Serial Poem: Poem Noir Part X

Moonlight streaming through bedroom window.
Client’s chest rises and falls.
Sheer black teddy drifts on her body,
a silent reminder of what passed between them.
T.C. Brown is amazed at how she can sleep,
when his mind races with questions.
Sleep is for the innocent.

He slips from the covers of the bed.
She stirs –
he holds his breath –
she settles,
he quietly makes his way
downstairs to the office.

The black oak desk
absorbs the light from the desk lamp.
The flowing ebony of wood
is a portrait of a calm ocean.
There is nothing on top that disturbs the wash
so T.C. decides to go fishing.

He pulls out drawers,
sifts through paper.
He finds insurance policy,
he sifts more.
He finds a bank account,
a large deposit, a small withdrawal.
T.C. sifts and finds a receipt,
two visas to Paris, France.
One for the dead man,
one for the dead woman.
T.C. remembers her hand.

“Looking for something?”
Client draped on the doorway,
grey gown, black teddy,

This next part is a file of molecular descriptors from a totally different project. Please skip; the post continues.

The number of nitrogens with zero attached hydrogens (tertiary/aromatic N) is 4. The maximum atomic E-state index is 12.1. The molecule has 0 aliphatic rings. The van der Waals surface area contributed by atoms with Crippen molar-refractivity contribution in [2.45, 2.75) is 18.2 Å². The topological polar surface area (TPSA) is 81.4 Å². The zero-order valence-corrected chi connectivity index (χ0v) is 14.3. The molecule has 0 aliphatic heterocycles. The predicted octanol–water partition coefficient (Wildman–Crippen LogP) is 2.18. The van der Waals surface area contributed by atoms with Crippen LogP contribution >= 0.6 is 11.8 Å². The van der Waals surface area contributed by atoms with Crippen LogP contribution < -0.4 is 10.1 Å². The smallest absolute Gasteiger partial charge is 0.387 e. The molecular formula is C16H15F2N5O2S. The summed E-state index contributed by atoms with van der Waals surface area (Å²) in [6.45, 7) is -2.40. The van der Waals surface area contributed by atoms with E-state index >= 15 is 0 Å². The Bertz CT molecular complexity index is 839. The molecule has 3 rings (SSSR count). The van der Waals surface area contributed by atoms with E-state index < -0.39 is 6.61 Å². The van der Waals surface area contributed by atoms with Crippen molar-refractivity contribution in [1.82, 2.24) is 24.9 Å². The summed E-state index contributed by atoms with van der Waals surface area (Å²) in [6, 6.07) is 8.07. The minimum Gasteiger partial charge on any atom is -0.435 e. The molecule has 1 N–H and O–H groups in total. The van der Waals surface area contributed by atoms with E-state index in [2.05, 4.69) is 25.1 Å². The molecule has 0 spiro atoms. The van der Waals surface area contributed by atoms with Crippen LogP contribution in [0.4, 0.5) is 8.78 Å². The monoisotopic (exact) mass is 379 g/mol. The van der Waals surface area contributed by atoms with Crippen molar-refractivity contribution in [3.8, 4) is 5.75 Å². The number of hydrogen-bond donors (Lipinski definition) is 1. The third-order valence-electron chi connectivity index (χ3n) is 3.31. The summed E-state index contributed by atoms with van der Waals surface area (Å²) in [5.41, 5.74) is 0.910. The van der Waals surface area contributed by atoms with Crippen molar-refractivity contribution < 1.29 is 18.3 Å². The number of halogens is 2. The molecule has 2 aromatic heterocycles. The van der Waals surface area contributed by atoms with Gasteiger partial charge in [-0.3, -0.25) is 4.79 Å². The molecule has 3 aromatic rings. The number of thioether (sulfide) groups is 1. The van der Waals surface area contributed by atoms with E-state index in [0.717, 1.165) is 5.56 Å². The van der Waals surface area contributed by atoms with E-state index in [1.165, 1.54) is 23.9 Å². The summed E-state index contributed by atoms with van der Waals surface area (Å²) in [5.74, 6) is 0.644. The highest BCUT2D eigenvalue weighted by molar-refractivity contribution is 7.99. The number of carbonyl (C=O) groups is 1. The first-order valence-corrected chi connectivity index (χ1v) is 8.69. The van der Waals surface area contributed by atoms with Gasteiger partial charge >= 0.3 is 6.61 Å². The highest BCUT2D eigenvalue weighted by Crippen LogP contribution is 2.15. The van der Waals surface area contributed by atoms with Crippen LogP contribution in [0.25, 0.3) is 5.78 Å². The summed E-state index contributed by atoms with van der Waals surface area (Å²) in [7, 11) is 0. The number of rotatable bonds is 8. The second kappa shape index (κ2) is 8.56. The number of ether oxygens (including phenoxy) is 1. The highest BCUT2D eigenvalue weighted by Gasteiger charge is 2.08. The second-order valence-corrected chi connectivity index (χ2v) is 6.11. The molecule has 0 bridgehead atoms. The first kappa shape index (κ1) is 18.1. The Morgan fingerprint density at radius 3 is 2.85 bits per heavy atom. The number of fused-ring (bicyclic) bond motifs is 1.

pale skin, dark lips.
She invites T.C. into her arms
and smothers his questions with her kisses.

Morning sunlight on bright kitchen tiles.
T.C. smiles as Client fries –
bacon on the griller,
eggs in the pan, and the gas is cooking.
He doesn’t see the sunlight focus through the window.
He doesn’t see the sunlight sparkle on the black car,
or the men inside it.
Client smiles as she serves him breakfast.
They eat their meal in silence.
Watching each other’s eyes.
Feeling each other’s heartbeat.
Glowing in the sunlight that shines in their memory.

T.C. Brown feels tamed,
washing dishes,
wiping white Formica benches.
For a time
he forgets the guns,
the shadows,
the darkness behind lampposts.
He adopts the sink,
the stove,
the fridge and freezer.
He explores this world,
as he would explore any world.
He explores closed cupboards,
revealing food and detergent.
He explores the rubbish bin,
discovering eggshells and bacon rinds.
He explores the dumbwaiter,
finding dust and cobwebs.
He explores the pile of papers
by the screen door.

He finds headlines from the past.
Bold print screaming
photos capture faces in dismay.
T.C. Brown is shocked into recognition.
He curses the comfort of the kitchen.
“CLIENT MANSION”
reads the headline.
The article is missing.
The questions and suspicions return
to replace the new world.
He notes the paper and the date,
then returns it to its place.

T.C. Brown welcomes himself back to the lamppost.

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